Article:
Then Jessamine’s true assault begins. Snowing down on my unguarded edges, the structure of her reasons, the imprint of her influences, the chemistry of her choices. My mind lies quiet as her beliefs and impulses press down on it, and then I understand everything about her.

I feel her delight and terror in everything newest and next. Her burnished curiosity that wants to poke copper fingers everywhere. Her impatience with anything slower than she.

Her buried fear that if she sits still long enough so many things will catch up to her.

I crank open my eyelids and stare across the table at my friend, and then I
am
my friend. Her desires shape and restrict me; her joy flares through me and her fears gnaw at my heart. Falling gold and scarlet leaves of memory drift against a celadon green backdrop that is the edge of her consciousness. I can touch any leaf and tumble into one of our yesterdays.

I pick one, let it rest on my palm. It flattens against the skin, a damp silken kiss.

Sixty, seventy years ago. I am back in Brooklyn in the middle of a sweltering summer, and Jessamine and I are sitting side by side on steps in front of a brownstone, holding ice cream cones, mine strawberry and hers chocolate. Except I remember this moment from my own memory, too, and I had the chocolate cone. The ice cream melts faster than we can lick it, flowing down across our fingers, cool and sticky. In this moment we are only girls together without thought, lost in delicious taste, sweating and sticking to each other without caring, reaching across to offer tastes of each others’ cones.

It is a moment most like this present one in how close we feel to one another.

I blink and I am back in my own head. Yet the whole tapestry of Jessamine’s thoughts and motivations still weaves through my mind, inextricably tangled, forcing me to filter past it. I cannot tell where she begins and I end, and I feel hopelessly confused.

Jessamine has come around the table and is standing over me. “Are you all right?” she asks, her amber eyes staring into mine. She leans forward, presses her palm to my forehead. “Ellowyn? Are you all right?”

I shudder deep and long. Webs of foreign feelings drape my thoughts, feelings not my own, feelings that force me to feel them. Thoughts I don’t want to own flicker through my brain.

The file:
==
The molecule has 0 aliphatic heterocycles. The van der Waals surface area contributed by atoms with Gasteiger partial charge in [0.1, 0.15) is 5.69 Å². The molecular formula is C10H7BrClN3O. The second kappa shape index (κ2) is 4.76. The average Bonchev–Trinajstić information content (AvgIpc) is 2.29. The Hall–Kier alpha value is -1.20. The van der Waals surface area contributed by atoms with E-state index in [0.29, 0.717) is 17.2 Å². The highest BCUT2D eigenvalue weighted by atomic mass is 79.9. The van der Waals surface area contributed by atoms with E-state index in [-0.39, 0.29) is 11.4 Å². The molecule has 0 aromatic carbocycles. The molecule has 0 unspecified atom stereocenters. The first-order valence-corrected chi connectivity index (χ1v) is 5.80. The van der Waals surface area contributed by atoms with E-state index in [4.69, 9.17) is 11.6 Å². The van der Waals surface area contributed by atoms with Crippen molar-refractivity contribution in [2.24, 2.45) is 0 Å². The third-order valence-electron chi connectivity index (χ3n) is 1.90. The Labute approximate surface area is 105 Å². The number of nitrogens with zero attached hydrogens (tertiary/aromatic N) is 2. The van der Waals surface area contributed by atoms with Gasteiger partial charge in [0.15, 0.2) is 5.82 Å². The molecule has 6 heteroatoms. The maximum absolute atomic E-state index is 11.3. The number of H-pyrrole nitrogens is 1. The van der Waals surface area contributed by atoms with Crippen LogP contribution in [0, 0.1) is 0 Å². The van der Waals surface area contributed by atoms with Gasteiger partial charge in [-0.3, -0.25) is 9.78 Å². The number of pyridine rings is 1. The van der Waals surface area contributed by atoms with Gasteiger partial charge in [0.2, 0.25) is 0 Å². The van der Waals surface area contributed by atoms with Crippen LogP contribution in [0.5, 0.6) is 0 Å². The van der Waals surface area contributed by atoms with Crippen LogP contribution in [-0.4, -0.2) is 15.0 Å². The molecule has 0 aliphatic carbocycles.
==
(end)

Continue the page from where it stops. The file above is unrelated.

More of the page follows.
I stare at my kitchen with stark clarity, see the careless stains on the cupboard doors, dustmice under the outthrust cabinets, spiderwebs in the corners, scratches in the dishes, all the things I don’t mind because I don’t wear my glasses in the house. There is that smell of orange peels rotting in the bag under the sink. I never notice that; I don’t mind mold; things are only doing what they are supposed to do, everything changing into other things across time. But now this odor affronts me.

“Ell? That spell wasn’t supposed to hurt you! Ell?” Jessamine grips my shoulder.

I try to cast the invasion out of my mind, but it is knitted and knotted too tightly to me. I struggle to reclaim myself. Everywhere in me are shards of someone else.

I feel my age. I let out a long breath and stop fighting, and all of Jessamine snaps into place within me. I feel...brisk. I sit upright. I gulp tea. Its smoky taste no longer pleases me, but I know I don’t want chamomile either.

“Are you all right?” Jessamine asks for the fiftieth time, perhaps. Why should I pay attention to her when she is already inside me?

“Leave me alone,” I say. I rise and go to the cupboard, find a tea called Plantation Mint that I usually share with my neighbor James when we play gin rummy on Sunday night and watch
60 Minutes
.

That’ll do. I drop a teabag into a new mug. I put the kettle on the stove and turn on the burner. (Where’s the microwave? Oh. I don’t have one. Tomorrow I’ll get one.) I run water into the sink until it’s hot. I dump soap and sponges in, and then I begin to scrub.

It is odd. I wear glasses for distance, and Jessamine doesn’t. I never knew what she saw when she looked at my house, and I never tell her what I think about her chrome and glass furniture or her love of plastic fabrics. A guest doesn’t criticize the host’s house no matter how long they have known each other.

“Ell?” Jessamine shakes my shoulder. “Stop it. What are you doing?”

There is dust everywhere. Housekeeping has never been my strong point. I scrub a film of ancient cat vomit off the linoleum and fight with myself. To care, or not to care? Well, says Jessamine in my head, simplest if we spell it away, and that way both of us can relax.

I sit back, drop the sponge on the floor. My hands flash through a series of mudras. I feel the dust and dirt shifting away to somewhere it can be more comfortable, and my house becomes a strange sacred space outside of the normal world where things will not stain it. Jessamine is happy here.

I, Ellowyn, feel as though I’ve sliced off my roots.

From the living room come the screams of three different cats. I jump up and run there and see that the couch where they usually lie in a furry heap is repelling them. They scramble in air, trying to swim to safety, but the table repels them, and the carpet. They float, claws extended, an inch above the ground. Their cries become more frantic.

“What did I do? What did you do?” I cry, snatching at my frantic cats, who cling and claw and screech.

“Damn, I forgot about cats. This is a people-only house now,” my internal Jessamine says with my mouth.